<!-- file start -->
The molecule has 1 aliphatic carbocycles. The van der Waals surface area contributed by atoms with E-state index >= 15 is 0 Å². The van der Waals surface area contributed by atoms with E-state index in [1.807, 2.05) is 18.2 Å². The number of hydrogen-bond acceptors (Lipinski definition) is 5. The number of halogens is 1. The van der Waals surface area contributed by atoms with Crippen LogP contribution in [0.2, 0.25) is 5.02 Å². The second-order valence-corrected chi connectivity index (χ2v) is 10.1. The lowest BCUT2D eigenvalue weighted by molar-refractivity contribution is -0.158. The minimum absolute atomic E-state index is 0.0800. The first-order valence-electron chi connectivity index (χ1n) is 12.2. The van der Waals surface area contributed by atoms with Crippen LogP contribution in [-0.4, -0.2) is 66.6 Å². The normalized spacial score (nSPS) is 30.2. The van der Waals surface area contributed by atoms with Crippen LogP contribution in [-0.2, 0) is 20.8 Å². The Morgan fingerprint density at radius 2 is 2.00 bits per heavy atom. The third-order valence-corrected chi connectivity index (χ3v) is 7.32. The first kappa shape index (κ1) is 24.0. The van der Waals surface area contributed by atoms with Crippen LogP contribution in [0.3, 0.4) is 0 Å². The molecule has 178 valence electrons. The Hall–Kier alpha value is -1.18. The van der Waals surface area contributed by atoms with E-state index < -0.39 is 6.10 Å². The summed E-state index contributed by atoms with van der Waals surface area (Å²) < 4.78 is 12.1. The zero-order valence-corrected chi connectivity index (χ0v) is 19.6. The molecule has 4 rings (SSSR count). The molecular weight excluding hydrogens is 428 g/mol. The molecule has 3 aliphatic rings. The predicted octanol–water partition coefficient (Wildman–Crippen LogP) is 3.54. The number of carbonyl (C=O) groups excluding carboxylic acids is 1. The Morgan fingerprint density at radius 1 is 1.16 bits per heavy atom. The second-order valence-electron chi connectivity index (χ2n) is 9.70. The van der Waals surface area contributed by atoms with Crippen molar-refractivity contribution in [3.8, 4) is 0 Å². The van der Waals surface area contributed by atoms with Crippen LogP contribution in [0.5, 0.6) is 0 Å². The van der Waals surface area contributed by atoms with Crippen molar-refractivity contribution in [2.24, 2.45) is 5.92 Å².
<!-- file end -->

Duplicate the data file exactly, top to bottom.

The molecule has 1 aliphatic carbocycles. The van der Waals surface area contributed by atoms with E-state index >= 15 is 0 Å². The van der Waals surface area contributed by atoms with E-state index in [1.807, 2.05) is 18.2 Å². The number of hydrogen-bond acceptors (Lipinski definition) is 5. The number of halogens is 1. The van der Waals surface area contributed by atoms with Crippen LogP contribution in [0.2, 0.25) is 5.02 Å². The second-order valence-corrected chi connectivity index (χ2v) is 10.1. The lowest BCUT2D eigenvalue weighted by molar-refractivity contribution is -0.158. The minimum absolute atomic E-state index is 0.0800. The first-order valence-electron chi connectivity index (χ1n) is 12.2. The van der Waals surface area contributed by atoms with Crippen LogP contribution in [-0.4, -0.2) is 66.6 Å². The normalized spacial score (nSPS) is 30.2. The van der Waals surface area contributed by atoms with Crippen LogP contribution in [-0.2, 0) is 20.8 Å². The Morgan fingerprint density at radius 2 is 2.00 bits per heavy atom. The third-order valence-corrected chi connectivity index (χ3v) is 7.32. The first kappa shape index (κ1) is 24.0. The van der Waals surface area contributed by atoms with Crippen LogP contribution in [0.3, 0.4) is 0 Å². The molecule has 178 valence electrons. The Hall–Kier alpha value is -1.18. The van der Waals surface area contributed by atoms with E-state index < -0.39 is 6.10 Å². The summed E-state index contributed by atoms with van der Waals surface area (Å²) < 4.78 is 12.1. The zero-order valence-corrected chi connectivity index (χ0v) is 19.6. The molecule has 4 rings (SSSR count). The molecular weight excluding hydrogens is 428 g/mol. The molecule has 3 aliphatic rings. The predicted octanol–water partition coefficient (Wildman–Crippen LogP) is 3.54. The number of carbonyl (C=O) groups excluding carboxylic acids is 1. The Morgan fingerprint density at radius 1 is 1.16 bits per heavy atom. The second-order valence-electron chi connectivity index (χ2n) is 9.70. The van der Waals surface area contributed by atoms with Crippen molar-refractivity contribution in [3.8, 4) is 0 Å². The van der Waals surface area contributed by atoms with Crippen LogP contribution in [0.5, 0.6) is 0 Å². The van der Waals surface area contributed by atoms with Crippen molar-refractivity contribution in [2.24, 2.45) is 5.92 Å².